How do currency exchange rates work?

  • ERemit
  • 16 January, 2021
  • 2 minutes read

If you are an overseas settler, you certainly deal with currency exchange rates on a regular basis. Even if you are not a settler but an international traveller, some way or the other you must have come across exchange rates on your overseas journeys. Why? Because currency is not a universal thing, one country’s currency is not accepted in another country, exceptions happen, but in most cases, they don’t.

You cannot expect to walk into a cafe in Australia and pay them with Indian Rupees or Philippine Peso. First, you need to purchase some Australian dollars from any banks or money transfer in Australia, and then do the shopping or pay bills in Australia.

So, in this process of selling one currency for purchasing another, currency exchange rates play a huge role. They determine how much money you will receive on the other end. Let us imagine the currency exchange rate of Australian dollars and Indian rupees is: 1AUD= 60INR

This means that you need 60 Indian rupees to purchase 1 unit of the Australian dollar. At the same time, if you sell 1 unit of the Australian dollar, you receive 60 Indian rupees in hand. Let us calculate higher amounts: If you wish to send 1000 AUD to your family member living in India, the equation goes:

1000 AUD × 60 (Exchange Rate) = 60,000 INR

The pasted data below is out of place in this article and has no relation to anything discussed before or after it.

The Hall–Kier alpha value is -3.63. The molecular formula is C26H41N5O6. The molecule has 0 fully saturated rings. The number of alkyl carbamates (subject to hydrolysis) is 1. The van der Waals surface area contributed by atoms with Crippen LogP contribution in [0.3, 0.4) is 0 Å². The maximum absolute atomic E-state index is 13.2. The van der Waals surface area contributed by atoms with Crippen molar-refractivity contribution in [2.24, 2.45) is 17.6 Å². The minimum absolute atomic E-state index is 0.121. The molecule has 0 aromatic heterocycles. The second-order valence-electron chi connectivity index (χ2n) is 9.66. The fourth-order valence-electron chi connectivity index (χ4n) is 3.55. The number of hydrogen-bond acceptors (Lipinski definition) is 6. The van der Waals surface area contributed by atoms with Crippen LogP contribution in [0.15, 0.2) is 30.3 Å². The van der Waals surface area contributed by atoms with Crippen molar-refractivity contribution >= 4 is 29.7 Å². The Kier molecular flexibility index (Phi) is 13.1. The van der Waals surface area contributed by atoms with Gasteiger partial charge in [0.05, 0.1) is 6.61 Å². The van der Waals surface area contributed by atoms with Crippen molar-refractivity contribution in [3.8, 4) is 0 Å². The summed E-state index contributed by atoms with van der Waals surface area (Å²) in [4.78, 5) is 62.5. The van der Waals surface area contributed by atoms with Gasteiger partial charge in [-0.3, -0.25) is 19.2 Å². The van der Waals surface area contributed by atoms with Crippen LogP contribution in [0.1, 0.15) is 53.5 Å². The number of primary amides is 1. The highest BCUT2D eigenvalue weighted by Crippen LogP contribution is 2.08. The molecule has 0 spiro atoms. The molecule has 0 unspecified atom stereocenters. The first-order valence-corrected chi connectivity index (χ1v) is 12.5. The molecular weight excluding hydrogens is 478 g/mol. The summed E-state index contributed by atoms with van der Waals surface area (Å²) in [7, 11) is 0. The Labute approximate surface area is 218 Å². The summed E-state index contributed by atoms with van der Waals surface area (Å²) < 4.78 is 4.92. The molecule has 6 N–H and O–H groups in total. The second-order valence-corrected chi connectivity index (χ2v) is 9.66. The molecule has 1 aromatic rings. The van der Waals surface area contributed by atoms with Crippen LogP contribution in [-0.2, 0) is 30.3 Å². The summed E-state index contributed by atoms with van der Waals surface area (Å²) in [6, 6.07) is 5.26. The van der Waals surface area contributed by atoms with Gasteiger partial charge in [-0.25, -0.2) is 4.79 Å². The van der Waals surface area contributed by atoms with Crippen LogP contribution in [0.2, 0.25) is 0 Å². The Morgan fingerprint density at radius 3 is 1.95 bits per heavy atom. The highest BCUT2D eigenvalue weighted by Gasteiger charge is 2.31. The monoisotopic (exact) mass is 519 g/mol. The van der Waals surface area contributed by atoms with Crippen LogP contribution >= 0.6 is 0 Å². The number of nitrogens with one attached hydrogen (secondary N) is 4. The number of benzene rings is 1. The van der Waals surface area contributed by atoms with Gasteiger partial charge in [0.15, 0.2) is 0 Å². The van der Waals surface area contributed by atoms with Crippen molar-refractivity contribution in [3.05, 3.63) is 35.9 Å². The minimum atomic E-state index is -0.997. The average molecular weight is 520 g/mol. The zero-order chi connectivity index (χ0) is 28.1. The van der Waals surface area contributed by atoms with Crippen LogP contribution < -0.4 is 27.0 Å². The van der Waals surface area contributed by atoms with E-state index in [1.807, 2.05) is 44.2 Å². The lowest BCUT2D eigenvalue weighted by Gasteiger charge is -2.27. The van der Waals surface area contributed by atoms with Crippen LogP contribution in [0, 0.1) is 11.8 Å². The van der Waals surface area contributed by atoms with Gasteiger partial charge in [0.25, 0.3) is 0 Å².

Your family member receives money equal to 60,000 INR. The exchange rate 60 is given as an example, you may receive more or less than the value according to the supply and demand in the currency market. Ok, so does that mean exchange rates are not constant? Again it depends!

There are two kinds of exchange rates:

  • Flexible Exchange Rates They are constantly on a flux changing from one day to another depending on numerous factors such as interest rates, economic stability, money supply etc. US dollars, Australian dollars, European Euros, British Pounds etc. have flexible exchange rates.
  • Fixed Exchange Rates Some other countries like Saudi Arabia have a fixed exchange rate that hardly changes. In this case, a change only happens if the central government of the country demands a change.

So it is easy to transfer money to countries with a fixed exchange rate, but a bit difficult to do international money transfers to a country with flexible exchange rates. Well, the challenge is not a big head-scratcher, all you have to do is always keep an eye on the changing currency rates and calculate the money accurately so that you may not lose money in overseas transactions.